More than 600,000 organizations around the world use Slack for internal communication. Slack is a messaging and collaboration tool for teams. In its filing with the Securities and Exchange Commission, Slack mentioned that it had over 88,000 paying customers, meaning that over 500,000 others weren’t paying anything for using its service.
Slack reported $400.6 million in revenue in fiscal 2019, which ended on January 31, 2019. Its revenue growth came in at 82% in the year. Although the company continued to see losses (with a $154 million operating loss in fiscal 2019), its operating losses as a percentage of its revenue fell to 38.5% in fiscal 2019 from 65.2% in the previous year.
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Slack to go public without an IPO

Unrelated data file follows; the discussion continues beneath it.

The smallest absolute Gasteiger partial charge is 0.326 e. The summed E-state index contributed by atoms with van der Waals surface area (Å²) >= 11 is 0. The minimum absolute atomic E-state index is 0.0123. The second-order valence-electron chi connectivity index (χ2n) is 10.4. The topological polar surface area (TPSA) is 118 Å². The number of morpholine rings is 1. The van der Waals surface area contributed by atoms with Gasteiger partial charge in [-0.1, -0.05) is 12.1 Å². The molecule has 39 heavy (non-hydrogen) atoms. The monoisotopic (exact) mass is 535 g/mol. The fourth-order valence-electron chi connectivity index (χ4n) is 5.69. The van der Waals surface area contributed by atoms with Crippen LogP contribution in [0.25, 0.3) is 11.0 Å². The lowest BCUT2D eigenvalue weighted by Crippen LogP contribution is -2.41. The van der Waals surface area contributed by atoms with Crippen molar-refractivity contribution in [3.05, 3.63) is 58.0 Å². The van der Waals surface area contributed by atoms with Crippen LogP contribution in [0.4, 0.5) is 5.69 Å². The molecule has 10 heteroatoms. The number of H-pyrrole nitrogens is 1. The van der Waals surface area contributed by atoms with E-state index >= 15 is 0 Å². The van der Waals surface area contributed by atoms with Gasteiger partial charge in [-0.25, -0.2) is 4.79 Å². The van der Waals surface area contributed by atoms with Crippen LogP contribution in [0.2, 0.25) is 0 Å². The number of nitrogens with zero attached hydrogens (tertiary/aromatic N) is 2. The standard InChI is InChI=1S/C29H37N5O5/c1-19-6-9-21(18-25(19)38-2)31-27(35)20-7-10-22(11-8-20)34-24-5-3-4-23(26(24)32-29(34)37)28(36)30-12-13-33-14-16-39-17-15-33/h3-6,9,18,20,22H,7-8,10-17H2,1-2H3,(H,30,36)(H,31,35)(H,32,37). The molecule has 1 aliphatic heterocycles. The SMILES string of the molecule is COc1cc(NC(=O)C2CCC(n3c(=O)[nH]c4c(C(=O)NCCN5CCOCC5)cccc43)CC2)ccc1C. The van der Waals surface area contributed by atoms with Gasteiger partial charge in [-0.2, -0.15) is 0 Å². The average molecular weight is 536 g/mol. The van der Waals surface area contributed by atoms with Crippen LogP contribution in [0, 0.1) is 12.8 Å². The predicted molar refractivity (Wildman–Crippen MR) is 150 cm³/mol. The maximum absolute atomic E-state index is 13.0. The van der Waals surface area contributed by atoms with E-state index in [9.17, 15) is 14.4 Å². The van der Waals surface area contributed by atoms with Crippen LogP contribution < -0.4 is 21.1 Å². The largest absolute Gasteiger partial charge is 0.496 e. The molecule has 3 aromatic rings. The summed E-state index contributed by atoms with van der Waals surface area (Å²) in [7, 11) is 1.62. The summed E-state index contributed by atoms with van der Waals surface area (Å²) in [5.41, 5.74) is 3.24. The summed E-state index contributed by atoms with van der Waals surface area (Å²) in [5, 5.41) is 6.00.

Like Spotify (SPOT), Slack is going public through a direct offer, or a DPO (direct public offering). In a DPO, companies price and market their shares themselves, cutting out the investment banks who act as underwriters in IPOs. By doing this, companies create a secondary public market for their shares without paying exorbitant fees to underwriters, but it comes at the cost of the large investors underwriters bring on board in IPOs.
Slack has raised over $1.2 billion since its launch in 2009. During its last funding round in August 2018, it raised $427 million at a valuation of $7.1 billion.
But wait! There’s chatter in the market that Slack is valued at $17 billion in private transactions. Is it worth the price?
Does the valuation make sense?
The $17 billion price tag values Slack at over 40 times its fiscal 2019 sales, even higher than Amazon’s 34x—and Amazon enjoys a much better market position. Slack’s domain is flooded with competition from Microsoft, Google, and Cisco, among others.
To justify its valuation, Slack needs to substantially increase its share of paying customers as well as its overall customer base. Given its increasing competition and slowing revenue growth, the ten-year-old startup looks to be in for an uphill battle.